The Australia 2014 G20 summit, the ninth meeting of the G20 heads of government, was held last week in Brisbane, the capital city of Queensland.
Beyond the usual agenda for this meeting, several free trade agreements (FTAs) came tumbling out of the discussions. Two of which are worth highlighting in this column.
This deal is finally done, as anticipated.
Australia is moving towards more food exports into Asia and China.
The FTA with China will mean that 93% of all Australian goods exported to China will be tariff-free within three years. China is also loosening restrictions on its service industries.
In return, Australia welcomes further investments from China, in particular in the resource extraction areas.
Privately-owned Chinese companies can also invest up to AU$1.08 billion in non-strategic sectors without a review by the Foreign Investment Review Board (FIRB) of Australia.
As part of the deal, China will also establish a currency clearing bank in Sydney to facilitate trade in yuan.
The impact of the China-Australia FTA on New Zealand’s trade with China is unknown at this point.
Given our trade volume though, together with China’s (increasing) demand for food-related imports, the impact of this FTA might be minimal.
But complacency is definitely not recommended, as Australia’s shift in its trade portfolio will mean that they are likely to increase their trade in products that are key to New Zealand.
South Korea-New Zealand FTA
South Korea is currently the sixth largest export destination and the eighth largest import source for New Zealand.
The agreement will initially eliminate tariffs on 48% of New Zealand’s exports to South Korea. This is an estimated $65 million.
New Zealand will reduce tariffs for imported automobiles, home appliances, refined oil products and many others.
The FTA represents a win for industry sectors such as the kiwifruit, beef and wine. The seafood and deer sectors were disappointed that their tariffs will gradually reduce over a longer period of time. The milk powder omission was expected though, as other free trade partners of South Korea have also not been able to strike any deal in this space.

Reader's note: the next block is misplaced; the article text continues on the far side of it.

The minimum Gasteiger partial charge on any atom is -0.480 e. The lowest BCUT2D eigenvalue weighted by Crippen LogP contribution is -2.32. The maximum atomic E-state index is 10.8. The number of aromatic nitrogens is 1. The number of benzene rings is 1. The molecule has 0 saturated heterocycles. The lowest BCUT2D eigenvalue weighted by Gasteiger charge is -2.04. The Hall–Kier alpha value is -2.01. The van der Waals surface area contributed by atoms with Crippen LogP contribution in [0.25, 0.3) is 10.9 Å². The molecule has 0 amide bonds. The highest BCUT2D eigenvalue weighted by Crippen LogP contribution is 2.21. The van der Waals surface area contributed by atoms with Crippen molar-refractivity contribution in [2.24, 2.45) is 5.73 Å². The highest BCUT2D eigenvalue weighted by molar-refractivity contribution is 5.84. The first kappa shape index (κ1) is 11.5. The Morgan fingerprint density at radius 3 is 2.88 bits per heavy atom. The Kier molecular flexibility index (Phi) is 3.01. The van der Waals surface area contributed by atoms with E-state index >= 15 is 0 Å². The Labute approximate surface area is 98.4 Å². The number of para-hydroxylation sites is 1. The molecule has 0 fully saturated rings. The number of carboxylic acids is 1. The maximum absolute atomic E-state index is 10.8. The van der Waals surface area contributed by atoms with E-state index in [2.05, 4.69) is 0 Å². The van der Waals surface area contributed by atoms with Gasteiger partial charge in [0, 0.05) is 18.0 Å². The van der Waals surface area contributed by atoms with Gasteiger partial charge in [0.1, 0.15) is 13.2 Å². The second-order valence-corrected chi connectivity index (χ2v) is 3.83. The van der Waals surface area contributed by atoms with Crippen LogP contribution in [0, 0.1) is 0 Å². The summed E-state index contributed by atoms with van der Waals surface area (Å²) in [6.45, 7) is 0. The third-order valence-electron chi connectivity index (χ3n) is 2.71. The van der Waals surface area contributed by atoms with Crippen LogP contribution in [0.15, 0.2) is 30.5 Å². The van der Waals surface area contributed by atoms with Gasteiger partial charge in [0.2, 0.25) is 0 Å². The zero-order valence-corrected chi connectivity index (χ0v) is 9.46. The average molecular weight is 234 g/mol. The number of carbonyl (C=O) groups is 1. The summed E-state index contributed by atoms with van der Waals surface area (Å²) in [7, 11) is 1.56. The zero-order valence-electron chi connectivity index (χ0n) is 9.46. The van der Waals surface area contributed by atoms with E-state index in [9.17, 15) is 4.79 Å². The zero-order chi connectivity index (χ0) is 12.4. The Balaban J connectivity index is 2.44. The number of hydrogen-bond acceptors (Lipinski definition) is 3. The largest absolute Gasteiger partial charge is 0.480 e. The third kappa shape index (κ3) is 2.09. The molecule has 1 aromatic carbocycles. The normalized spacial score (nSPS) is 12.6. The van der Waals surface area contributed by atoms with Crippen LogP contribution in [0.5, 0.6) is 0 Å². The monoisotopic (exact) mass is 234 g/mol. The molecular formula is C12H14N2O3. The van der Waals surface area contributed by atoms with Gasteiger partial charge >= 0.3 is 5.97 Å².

For those sectors where the reduction in tariffs will be gradual, the FTA is unlikely to have immediate effect. But at least the playing field is now levelled with many other countries exporting to South Korea.
So foreign competitors in South Korea will continue to enjoy a bit of an advantage over Kiwi players, but we expect that to evaporate as New Zealand companies ride this FTA.
New Zealand beef
The South Korea-New Zealand FTA can represent significant value to the beef sector in New Zealand.
Over fifty-five percent of Korean beef consumption is supplied from overseas. Currently, much of these imports come from free trade partners the U.S. and Australia (South Korea is the third-largest purchaser of beef from both the U.S. and Australia).
Against this backdrop, however, there have been safety concerns in relation to the U.S. beef imports, which increased the attractiveness of Australian beef imports into South Korea. This concern has also helped New Zealand beef exporters to establish themselves in the Korean market.
The FTA can help New Zealand producers build on this and further strengthen their position. From this perspective, it will be particularly important to foster and maintain the positive country-of-origin image and to leverage the New Zealand brand.
Beef consumption has a unique status in South Korea. For instance, Koreans purchase packaged beef products as gifts for a special occasion. Thus, beef products are regarded not only as food, but also as a symbolic product.
A higher quality of beef signifies higher levels of status, and this quality is often judged based on the country-of-origin. Accordingly, there are opportunities to leverage the New Zealand image.
A bigger picture and target
There are bound to be hits and misses in any FTA.
The establishment of an FTA represents a first, successful step towards economic growth.
The next step is for New Zealand companies to capitalise on the tariff reductions brought about by the FTA.
Positioning on price alone in the Korean market will not be easy for New Zealand companies despite the FTA, as foreign competition in Korea have a substantial head start in the game. But the FTA does allow a better margin to work with.
Given that New Zealand products already convey a premium appeal to Korean consumers, our companies should consider further investments in their product brands and also the New Zealand brand more generally in the Korean market.
This will help to cement a positive country-of-origin image for New Zealand products in the minds of Koreans, and thus justify and sustain premium pricing.
At the end of the day though, the advice is always to be focused on core strategy and what a company seeks to achieve in its portfolio of markets, and not to jump on any opportunity without due diligence.
Professor Siah Hwee Ang holds the BNZ Chair in Business in Asia at Victoria University. He writes a regular column here focused on understanding the challenges and opportunities for New Zealand in our trade with China. You can contact him here. Dr. Yuri Seo is a Lecturer in Marketing at Victoria University.